In total, the regional fees anticipated to be applied would generate an additional $170 million per year towards critical regional transportation projects. Toll revenues would be additional funds available to the HRTA. Also, optional local taxes could generate additional revenue annually for local transportation projects.

As of February 6, 2008, the taxes scheduled to go into effect in the HRTA area on April 1, 2008 [2] were:

  • $10 automobile inspection fee
  • 5 percent tax on automobile repairs
  • Grantor's tax of 40 cents for every $100 of assessed value when selling a home
  • Motor vehicle rental tax of 2 percent
  • One-time vehicle registration fee of 1 percent
  • Annual vehicle registration fee of $10
  • 2 percent gas tax

Dissension, court rulings, and delays[edit]

During the 2008 session of the Virginia General Assembly, there were efforts sponsored by legislators from the area to include improvements to the Hampton Roads Bridge-Tunnel, a major issue for localities on the Virginia Peninsula, many of whose residents have complained that the proposed projects shortchange their area. Also, Del. Tom Gear sponsored H.B. 829 to abolish the HRTA.[3] None of those measures was passed, however.

While the Assembly was still in session, on February 29, 2008, the Virginia Supreme Court ruled that portions of the 2007 transportation law were unconstitutional in response to a case filed by State Delegate Robert Marshall and seven other residents challenging the Northern Virginia Transportation Authority (NVTA). The court ruled that the General Assembly could not delegate its taxing powers to an unelected body.[4] Since the HRTA is also not a directly elected body, the press reported that its funding sources as set forth at that time were also invalidated by the court ruling.[5]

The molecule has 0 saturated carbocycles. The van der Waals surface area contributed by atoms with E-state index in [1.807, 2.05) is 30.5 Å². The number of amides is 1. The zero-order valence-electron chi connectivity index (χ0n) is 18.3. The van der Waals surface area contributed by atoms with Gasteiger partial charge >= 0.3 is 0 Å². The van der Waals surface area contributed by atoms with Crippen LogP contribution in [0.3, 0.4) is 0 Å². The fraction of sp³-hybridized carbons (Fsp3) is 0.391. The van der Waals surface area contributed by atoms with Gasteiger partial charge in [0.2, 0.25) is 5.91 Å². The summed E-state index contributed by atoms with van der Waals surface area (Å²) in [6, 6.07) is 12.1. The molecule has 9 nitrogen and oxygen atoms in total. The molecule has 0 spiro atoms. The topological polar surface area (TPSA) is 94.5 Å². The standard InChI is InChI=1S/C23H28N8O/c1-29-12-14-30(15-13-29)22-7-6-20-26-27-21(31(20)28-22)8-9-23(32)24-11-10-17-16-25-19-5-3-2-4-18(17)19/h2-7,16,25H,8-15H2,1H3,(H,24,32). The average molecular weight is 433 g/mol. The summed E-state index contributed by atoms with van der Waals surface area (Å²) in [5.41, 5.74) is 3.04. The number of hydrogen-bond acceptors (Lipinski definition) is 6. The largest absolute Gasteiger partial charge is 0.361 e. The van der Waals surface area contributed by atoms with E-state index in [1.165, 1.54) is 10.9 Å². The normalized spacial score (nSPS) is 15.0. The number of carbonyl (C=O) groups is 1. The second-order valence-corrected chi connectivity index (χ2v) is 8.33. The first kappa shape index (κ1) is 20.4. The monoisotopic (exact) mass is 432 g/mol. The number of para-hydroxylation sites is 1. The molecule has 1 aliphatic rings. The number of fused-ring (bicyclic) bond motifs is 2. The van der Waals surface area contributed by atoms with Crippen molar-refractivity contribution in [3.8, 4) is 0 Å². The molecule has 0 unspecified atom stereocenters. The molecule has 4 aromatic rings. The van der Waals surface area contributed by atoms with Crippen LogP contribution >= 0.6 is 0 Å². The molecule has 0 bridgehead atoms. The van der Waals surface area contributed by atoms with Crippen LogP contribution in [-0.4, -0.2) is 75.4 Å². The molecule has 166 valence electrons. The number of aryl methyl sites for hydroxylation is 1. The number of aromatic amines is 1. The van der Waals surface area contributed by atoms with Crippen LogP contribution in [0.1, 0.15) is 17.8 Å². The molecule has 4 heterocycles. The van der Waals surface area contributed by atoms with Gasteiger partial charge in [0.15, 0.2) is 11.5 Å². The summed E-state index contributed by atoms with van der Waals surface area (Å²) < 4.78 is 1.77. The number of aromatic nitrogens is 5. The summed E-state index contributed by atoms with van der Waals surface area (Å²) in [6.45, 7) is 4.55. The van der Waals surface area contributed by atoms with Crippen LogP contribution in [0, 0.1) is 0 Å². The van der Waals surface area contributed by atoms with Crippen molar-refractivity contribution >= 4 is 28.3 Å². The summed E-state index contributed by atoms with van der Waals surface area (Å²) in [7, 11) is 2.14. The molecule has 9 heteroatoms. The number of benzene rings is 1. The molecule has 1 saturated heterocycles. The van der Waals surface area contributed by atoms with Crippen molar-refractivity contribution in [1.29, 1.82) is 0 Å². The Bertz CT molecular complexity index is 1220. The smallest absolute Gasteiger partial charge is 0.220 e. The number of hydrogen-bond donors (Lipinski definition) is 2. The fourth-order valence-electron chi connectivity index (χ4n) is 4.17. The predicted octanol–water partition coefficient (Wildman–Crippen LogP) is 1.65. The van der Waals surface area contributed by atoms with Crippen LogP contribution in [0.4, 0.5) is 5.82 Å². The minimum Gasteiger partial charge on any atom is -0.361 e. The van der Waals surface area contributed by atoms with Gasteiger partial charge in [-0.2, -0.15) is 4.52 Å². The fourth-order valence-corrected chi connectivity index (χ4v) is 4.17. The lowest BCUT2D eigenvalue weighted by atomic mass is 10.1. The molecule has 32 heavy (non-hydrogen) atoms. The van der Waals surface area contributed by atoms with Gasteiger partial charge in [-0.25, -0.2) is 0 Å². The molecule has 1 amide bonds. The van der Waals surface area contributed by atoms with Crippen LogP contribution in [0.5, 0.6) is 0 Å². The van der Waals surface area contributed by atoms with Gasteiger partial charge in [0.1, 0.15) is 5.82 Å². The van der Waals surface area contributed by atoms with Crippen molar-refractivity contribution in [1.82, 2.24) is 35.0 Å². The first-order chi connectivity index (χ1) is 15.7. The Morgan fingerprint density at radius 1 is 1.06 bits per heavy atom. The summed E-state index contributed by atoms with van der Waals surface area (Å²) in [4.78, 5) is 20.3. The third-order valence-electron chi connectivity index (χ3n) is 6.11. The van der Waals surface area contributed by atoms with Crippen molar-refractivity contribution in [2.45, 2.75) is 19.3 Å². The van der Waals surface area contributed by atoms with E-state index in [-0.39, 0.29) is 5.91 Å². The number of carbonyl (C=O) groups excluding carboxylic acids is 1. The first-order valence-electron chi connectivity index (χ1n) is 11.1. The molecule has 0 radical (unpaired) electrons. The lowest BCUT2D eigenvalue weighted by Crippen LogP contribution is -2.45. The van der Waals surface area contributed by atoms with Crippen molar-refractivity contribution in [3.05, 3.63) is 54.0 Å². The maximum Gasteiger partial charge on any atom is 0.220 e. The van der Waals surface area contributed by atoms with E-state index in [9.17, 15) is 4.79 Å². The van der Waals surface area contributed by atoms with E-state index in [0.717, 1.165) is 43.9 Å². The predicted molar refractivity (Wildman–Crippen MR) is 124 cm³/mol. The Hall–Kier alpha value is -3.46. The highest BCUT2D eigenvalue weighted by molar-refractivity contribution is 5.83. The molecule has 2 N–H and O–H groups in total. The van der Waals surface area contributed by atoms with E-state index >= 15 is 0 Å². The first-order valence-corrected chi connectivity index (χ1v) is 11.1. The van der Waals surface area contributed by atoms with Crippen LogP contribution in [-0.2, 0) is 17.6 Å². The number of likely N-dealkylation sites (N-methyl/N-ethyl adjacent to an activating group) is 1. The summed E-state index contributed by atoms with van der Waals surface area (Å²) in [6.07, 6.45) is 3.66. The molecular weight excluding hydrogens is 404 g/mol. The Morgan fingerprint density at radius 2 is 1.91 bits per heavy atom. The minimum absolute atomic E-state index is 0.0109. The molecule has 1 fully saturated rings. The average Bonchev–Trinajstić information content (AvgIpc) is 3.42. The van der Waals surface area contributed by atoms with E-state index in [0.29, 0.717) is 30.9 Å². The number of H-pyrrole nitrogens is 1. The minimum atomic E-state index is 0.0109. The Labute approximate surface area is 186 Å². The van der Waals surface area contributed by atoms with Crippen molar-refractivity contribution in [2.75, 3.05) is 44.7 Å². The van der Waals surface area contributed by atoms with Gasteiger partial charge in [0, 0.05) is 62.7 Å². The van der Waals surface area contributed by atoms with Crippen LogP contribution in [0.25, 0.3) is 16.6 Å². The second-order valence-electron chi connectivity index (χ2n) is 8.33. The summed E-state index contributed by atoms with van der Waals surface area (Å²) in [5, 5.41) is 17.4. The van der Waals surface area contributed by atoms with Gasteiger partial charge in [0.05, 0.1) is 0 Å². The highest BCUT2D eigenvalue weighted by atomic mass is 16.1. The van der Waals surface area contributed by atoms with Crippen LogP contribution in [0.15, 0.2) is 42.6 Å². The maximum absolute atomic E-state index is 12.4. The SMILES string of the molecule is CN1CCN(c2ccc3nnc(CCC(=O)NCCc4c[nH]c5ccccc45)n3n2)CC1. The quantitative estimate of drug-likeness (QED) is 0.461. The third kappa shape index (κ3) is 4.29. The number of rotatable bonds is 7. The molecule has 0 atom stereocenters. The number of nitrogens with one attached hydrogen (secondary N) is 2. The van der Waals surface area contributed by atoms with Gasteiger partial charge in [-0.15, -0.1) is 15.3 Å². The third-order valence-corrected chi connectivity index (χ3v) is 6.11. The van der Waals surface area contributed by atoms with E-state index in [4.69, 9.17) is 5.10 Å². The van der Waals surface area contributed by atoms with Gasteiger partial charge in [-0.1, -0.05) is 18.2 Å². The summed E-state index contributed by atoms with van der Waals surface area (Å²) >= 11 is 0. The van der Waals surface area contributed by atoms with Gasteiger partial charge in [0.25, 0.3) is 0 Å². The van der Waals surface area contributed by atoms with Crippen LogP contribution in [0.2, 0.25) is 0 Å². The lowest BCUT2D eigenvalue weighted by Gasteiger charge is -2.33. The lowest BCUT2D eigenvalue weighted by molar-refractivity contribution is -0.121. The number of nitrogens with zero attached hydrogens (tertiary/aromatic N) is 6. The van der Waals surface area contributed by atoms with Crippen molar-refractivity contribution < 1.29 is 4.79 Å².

As of late March 2008, Hampton Roads area members of the General Assembly were communicating with local leaders on the Virginia Peninsula and in South Hampton Roads regarding developing solutions and requests for legislation for an upcoming special session of the state legislature planned to address the transportation funding crisis statewide, and also possibly address priorities and the additional funding needs of Northern Virginia and Hampton Roads.

There seemed to be a consensus that

  1. some new funding dedicated to Hampton Roads projects was needed
  2. improvements to the Hampton Roads Bridge-Tunnel, previously excluded, would need to be part of any package that would be acceptable to most or all communities in the HRTA district.

External links[edit]

References[edit]

  1. ^ Bill Tracking - 2007 session > Legislation
  2. ^ Efforts fail to kill authority; taxes coming - dailypress.com
  3. ^ http://leg1.state.va.us/cgi-bin/legp504.exe?081+sum+HB829 Retrieved 2008-03-13.
  4. ^ Marshall v. Northern Virginia Transportation Authority http://www.courts.state.va.us/opinions/opnscvwp/1071959.pdf Retrieved 2006-03-06.
  5. ^ Larry O'Dell, "Supreme Court ruling voids Hampton Roads Transportation Authority", Associated Press, http://www.dailypress.com/dp-gasupremecourt0229,0,6977613.story Retrieved 2008-03-13.